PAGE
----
Apple made some big claims about the performance of the new iPhone 6s. Now that the phones have made their way into the hands of users, it’s time to put those claims to the test. Check out our initial benchmarks comparing the new iPhone 6s Plus to its direct predecessor, the iPhone 6 Plus.
Benchmarks for the new iPad Air 2 are starting to roll in, and the results are impressive. The new A8X CPU powering Apple’s latest flagship tablet is up to 55 percent faster than the iPhone 6, and up to 68 percent faster than the first generation iPad Air, making the Air 2 the most powerful iOS device ever.
Apple later today will unveil the next generation iPhone lineup, and the expected 4.7-inch model may be 16 to 20 percent faster than the current iPhone 5s, according to Geekbench results published by Weibo user zzray, who has reportedly obtained a working iPhone 6.
The new entry-level iMac has a compelling price, but at the expense of performance. But just how much slower is the new iMac compared to its more expensive counterparts? We round up benchmarks looking at CPU and GPU performance, to help you decided if the $1,099 model is right for you.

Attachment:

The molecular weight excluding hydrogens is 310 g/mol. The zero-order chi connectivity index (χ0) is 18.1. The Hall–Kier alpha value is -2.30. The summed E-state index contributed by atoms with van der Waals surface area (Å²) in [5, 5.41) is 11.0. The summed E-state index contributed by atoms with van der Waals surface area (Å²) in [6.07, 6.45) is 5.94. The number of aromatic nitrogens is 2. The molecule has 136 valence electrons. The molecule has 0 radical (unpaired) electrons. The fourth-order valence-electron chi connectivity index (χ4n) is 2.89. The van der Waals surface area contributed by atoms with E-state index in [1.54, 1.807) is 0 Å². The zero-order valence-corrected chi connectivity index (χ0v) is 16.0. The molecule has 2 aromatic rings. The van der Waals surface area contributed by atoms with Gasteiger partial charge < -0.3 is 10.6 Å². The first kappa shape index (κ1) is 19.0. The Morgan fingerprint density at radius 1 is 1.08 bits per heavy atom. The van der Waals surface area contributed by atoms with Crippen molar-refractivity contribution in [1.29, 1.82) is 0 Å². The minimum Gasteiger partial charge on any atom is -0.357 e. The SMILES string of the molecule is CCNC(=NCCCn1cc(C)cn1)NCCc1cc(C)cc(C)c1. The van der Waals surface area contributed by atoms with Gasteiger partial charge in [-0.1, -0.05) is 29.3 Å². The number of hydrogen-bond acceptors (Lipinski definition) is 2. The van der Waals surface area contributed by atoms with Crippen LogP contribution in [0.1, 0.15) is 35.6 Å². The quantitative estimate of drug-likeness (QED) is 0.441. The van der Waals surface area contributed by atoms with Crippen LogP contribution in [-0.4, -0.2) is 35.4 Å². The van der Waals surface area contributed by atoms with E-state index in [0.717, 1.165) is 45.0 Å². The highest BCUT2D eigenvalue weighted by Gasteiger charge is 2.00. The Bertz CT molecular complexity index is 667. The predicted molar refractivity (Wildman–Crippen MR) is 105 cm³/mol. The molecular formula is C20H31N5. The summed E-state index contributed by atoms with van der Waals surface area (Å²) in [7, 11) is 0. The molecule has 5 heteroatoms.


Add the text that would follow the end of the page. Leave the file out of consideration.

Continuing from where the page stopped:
Primate Labs, the company behind the popular multi-platform benchmarking tool Geekbench, released a major update to the software late Thursday. Version 3.0, a paid update, introduces dozens of new and revised tests, separate scores for single-core and multi-core performance, a new file format for storing results, Dropbox integration, and a completely revamped interface across all versions. Geekbench measures processor and memory performance only, and does not consider factors such as drive speed and GPU capabilities while calculating its score. While…